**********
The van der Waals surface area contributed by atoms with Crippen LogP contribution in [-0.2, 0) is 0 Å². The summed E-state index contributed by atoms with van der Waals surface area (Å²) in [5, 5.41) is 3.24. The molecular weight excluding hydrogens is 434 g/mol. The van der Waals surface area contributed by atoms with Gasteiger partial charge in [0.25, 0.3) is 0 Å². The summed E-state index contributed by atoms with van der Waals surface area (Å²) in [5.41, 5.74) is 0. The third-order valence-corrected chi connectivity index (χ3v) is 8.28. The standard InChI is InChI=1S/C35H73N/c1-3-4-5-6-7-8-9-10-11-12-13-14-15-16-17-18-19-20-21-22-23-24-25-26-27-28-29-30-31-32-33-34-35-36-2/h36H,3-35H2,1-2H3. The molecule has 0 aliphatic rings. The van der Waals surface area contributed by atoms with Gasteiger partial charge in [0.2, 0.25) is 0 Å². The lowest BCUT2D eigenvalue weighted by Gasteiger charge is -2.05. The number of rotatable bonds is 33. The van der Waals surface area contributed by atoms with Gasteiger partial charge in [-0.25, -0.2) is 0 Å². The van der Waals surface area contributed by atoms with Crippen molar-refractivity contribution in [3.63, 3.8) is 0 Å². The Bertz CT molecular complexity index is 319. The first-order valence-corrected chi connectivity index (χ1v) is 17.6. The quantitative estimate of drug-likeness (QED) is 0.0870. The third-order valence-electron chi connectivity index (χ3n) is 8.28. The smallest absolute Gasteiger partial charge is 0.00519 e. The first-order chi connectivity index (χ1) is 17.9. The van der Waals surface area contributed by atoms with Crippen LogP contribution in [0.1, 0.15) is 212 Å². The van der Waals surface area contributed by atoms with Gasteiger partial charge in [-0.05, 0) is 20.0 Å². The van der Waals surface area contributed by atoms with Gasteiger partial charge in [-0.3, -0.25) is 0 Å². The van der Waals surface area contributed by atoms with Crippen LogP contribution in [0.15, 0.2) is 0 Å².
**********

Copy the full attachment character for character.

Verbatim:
The van der Waals surface area contributed by atoms with Crippen LogP contribution in [-0.2, 0) is 0 Å². The summed E-state index contributed by atoms with van der Waals surface area (Å²) in [5, 5.41) is 3.24. The molecular weight excluding hydrogens is 434 g/mol. The van der Waals surface area contributed by atoms with Gasteiger partial charge in [0.25, 0.3) is 0 Å². The summed E-state index contributed by atoms with van der Waals surface area (Å²) in [5.41, 5.74) is 0. The third-order valence-corrected chi connectivity index (χ3v) is 8.28. The standard InChI is InChI=1S/C35H73N/c1-3-4-5-6-7-8-9-10-11-12-13-14-15-16-17-18-19-20-21-22-23-24-25-26-27-28-29-30-31-32-33-34-35-36-2/h36H,3-35H2,1-2H3. The molecule has 0 aliphatic rings. The van der Waals surface area contributed by atoms with Gasteiger partial charge in [0.2, 0.25) is 0 Å². The lowest BCUT2D eigenvalue weighted by Gasteiger charge is -2.05. The number of rotatable bonds is 33. The van der Waals surface area contributed by atoms with Gasteiger partial charge in [-0.25, -0.2) is 0 Å². The van der Waals surface area contributed by atoms with Crippen molar-refractivity contribution in [3.63, 3.8) is 0 Å². The Bertz CT molecular complexity index is 319. The first-order valence-corrected chi connectivity index (χ1v) is 17.6. The quantitative estimate of drug-likeness (QED) is 0.0870. The third-order valence-electron chi connectivity index (χ3n) is 8.28. The smallest absolute Gasteiger partial charge is 0.00519 e. The first-order chi connectivity index (χ1) is 17.9. The van der Waals surface area contributed by atoms with Crippen LogP contribution in [0.1, 0.15) is 212 Å². The van der Waals surface area contributed by atoms with Gasteiger partial charge in [-0.05, 0) is 20.0 Å². The van der Waals surface area contributed by atoms with Gasteiger partial charge in [-0.3, -0.25) is 0 Å². The van der Waals surface area contributed by atoms with Crippen LogP contribution in [0.15, 0.2) is 0 Å².